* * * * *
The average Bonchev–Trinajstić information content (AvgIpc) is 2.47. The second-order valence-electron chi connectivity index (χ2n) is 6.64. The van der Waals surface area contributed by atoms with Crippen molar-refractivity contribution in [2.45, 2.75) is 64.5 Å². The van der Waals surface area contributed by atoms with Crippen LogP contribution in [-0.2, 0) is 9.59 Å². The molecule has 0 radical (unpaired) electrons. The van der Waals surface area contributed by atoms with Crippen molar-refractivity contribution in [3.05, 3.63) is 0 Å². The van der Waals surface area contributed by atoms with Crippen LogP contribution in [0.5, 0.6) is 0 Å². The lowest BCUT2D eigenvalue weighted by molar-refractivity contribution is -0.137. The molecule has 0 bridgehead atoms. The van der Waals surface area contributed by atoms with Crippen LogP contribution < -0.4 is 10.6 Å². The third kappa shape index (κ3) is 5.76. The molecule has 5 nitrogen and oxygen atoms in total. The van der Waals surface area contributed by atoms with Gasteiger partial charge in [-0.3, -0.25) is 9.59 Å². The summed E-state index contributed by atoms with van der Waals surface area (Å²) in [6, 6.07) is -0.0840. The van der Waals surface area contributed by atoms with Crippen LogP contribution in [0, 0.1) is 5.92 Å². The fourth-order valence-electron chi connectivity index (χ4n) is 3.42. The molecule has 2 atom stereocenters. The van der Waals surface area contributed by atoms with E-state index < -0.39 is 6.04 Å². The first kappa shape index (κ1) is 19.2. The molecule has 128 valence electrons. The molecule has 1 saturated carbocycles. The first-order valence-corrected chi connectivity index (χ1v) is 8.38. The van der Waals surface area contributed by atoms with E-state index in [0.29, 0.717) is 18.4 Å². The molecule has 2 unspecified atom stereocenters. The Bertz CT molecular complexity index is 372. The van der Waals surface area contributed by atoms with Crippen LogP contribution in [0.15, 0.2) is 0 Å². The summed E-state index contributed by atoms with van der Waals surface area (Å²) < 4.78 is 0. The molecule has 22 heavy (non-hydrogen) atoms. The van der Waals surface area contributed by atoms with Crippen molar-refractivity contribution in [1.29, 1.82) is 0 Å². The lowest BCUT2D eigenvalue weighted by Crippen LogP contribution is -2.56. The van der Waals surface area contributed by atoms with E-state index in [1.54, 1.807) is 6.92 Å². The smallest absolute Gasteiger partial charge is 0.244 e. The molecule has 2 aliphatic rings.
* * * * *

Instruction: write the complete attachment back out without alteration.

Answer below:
The average Bonchev–Trinajstić information content (AvgIpc) is 2.47. The second-order valence-electron chi connectivity index (χ2n) is 6.64. The van der Waals surface area contributed by atoms with Crippen molar-refractivity contribution in [2.45, 2.75) is 64.5 Å². The van der Waals surface area contributed by atoms with Crippen LogP contribution in [-0.2, 0) is 9.59 Å². The molecule has 0 radical (unpaired) electrons. The van der Waals surface area contributed by atoms with Crippen molar-refractivity contribution in [3.05, 3.63) is 0 Å². The van der Waals surface area contributed by atoms with Crippen LogP contribution in [0.5, 0.6) is 0 Å². The lowest BCUT2D eigenvalue weighted by molar-refractivity contribution is -0.137. The molecule has 0 bridgehead atoms. The van der Waals surface area contributed by atoms with Crippen LogP contribution < -0.4 is 10.6 Å². The third kappa shape index (κ3) is 5.76. The molecule has 5 nitrogen and oxygen atoms in total. The van der Waals surface area contributed by atoms with Gasteiger partial charge in [-0.3, -0.25) is 9.59 Å². The summed E-state index contributed by atoms with van der Waals surface area (Å²) in [6, 6.07) is -0.0840. The van der Waals surface area contributed by atoms with Crippen LogP contribution in [0, 0.1) is 5.92 Å². The fourth-order valence-electron chi connectivity index (χ4n) is 3.42. The molecule has 2 atom stereocenters. The van der Waals surface area contributed by atoms with E-state index < -0.39 is 6.04 Å². The first kappa shape index (κ1) is 19.2. The molecule has 128 valence electrons. The molecule has 1 saturated carbocycles. The first-order valence-corrected chi connectivity index (χ1v) is 8.38. The van der Waals surface area contributed by atoms with E-state index in [0.29, 0.717) is 18.4 Å². The molecule has 2 unspecified atom stereocenters. The Bertz CT molecular complexity index is 372. The van der Waals surface area contributed by atoms with Crippen LogP contribution in [0.15, 0.2) is 0 Å². The summed E-state index contributed by atoms with van der Waals surface area (Å²) < 4.78 is 0. The molecule has 22 heavy (non-hydrogen) atoms. The van der Waals surface area contributed by atoms with Crippen molar-refractivity contribution in [1.29, 1.82) is 0 Å². The lowest BCUT2D eigenvalue weighted by Crippen LogP contribution is -2.56. The van der Waals surface area contributed by atoms with E-state index in [1.54, 1.807) is 6.92 Å². The smallest absolute Gasteiger partial charge is 0.244 e. The molecule has 2 aliphatic rings.